Times Higher Education (THE), the most prestigious higher education ranking body in the world, has just published rankings for the 200 best European universities 2016.

Overall, the UK has come out on top in THE’s most recent league table, claiming almost a quarter (46) of the positions featured in the rankings. The Universities of Oxford, Cambridge and Imperial College London were the UK’s most highly ranked institutions, claiming 1st, 2nd and 3rd place, respectively.

The remaining top five positions were occupied by Switzerland’s ETH Zurich – Swiss Federal Institute of Technology Zurich (4th) and University College London (5th) in the UK.

The institutions were measured in terms of their teaching environment, research environment, citations (research influence), industry income and international outlook.

Germany is the second most represented region after the UK with 36 institutions featured in the table, 11 of which snagged a spot within the top 50. LMU Munich was Germany’s highest ranked institution, claiming 10th position.

Scandinavia was also well represented, with the table boasting 11 Swedish institutions, and Finland managing to get 6 universities featured in the rankings. Karolinska Institute represents Sweden’s most respected institution, and the University of Helsinki flies the flag for Finland, claiming a top 30 spot in joint 28th. Considering Finland is home to 5.4 million people and Sweden is home to 9.6 million people, while the UK hosts in excess of 64 million people, these regions have performed exceptionally well, comparatively.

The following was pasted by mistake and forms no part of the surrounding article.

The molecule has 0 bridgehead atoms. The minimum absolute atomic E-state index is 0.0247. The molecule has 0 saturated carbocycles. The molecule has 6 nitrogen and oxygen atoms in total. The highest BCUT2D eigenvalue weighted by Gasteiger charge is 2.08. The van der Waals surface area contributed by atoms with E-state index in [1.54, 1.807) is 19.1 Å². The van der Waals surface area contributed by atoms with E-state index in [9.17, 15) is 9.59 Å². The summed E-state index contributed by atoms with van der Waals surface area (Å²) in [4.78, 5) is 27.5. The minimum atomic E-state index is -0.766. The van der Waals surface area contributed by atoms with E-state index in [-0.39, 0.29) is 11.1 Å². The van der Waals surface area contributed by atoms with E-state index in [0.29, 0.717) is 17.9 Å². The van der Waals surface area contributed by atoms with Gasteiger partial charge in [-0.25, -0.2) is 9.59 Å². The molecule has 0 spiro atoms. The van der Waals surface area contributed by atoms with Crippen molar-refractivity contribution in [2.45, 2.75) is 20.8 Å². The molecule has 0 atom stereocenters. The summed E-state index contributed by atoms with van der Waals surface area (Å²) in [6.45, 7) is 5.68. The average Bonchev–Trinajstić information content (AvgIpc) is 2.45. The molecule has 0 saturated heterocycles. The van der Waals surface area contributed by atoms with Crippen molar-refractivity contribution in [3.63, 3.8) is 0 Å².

Denmark also performed well relative to its population size, with the University of Copenhagen claiming the country’s top spot in 33rd position, and five other Danish institutions making the top 200. The Republic of Ireland also boasts six institutions in the rankings, led by Trinity College Dublin in 78th position, and Switzerland hosting a total of nine institutions featured in the top 200.

Regions in the South and East of Europe performed comparatively worse, with Russia claiming just five spots in THE’s most recent rankings. Lomonosov Moscow State University was Russia’s highest ranked university in 79th position, and represents the only Russian institution to make the top 100. These factors combine to make Russia the lowest-ranked country relative to its size and GDP, despite performing well relative to its GDP per capita.

Spain represents the second-lowest country relative to its GDP with five featured institutions, led by the Autonomous University of Barcelona in 70th position.

Overall, 22 countries are represented in THE’s top 200 list of European universities, which draws upon data from the 800 universities from 70 countries in the general THE World University Rankings.

Click here to read the full list of THE’s Best Universities in Europe 2016.

Image via Barn Images.

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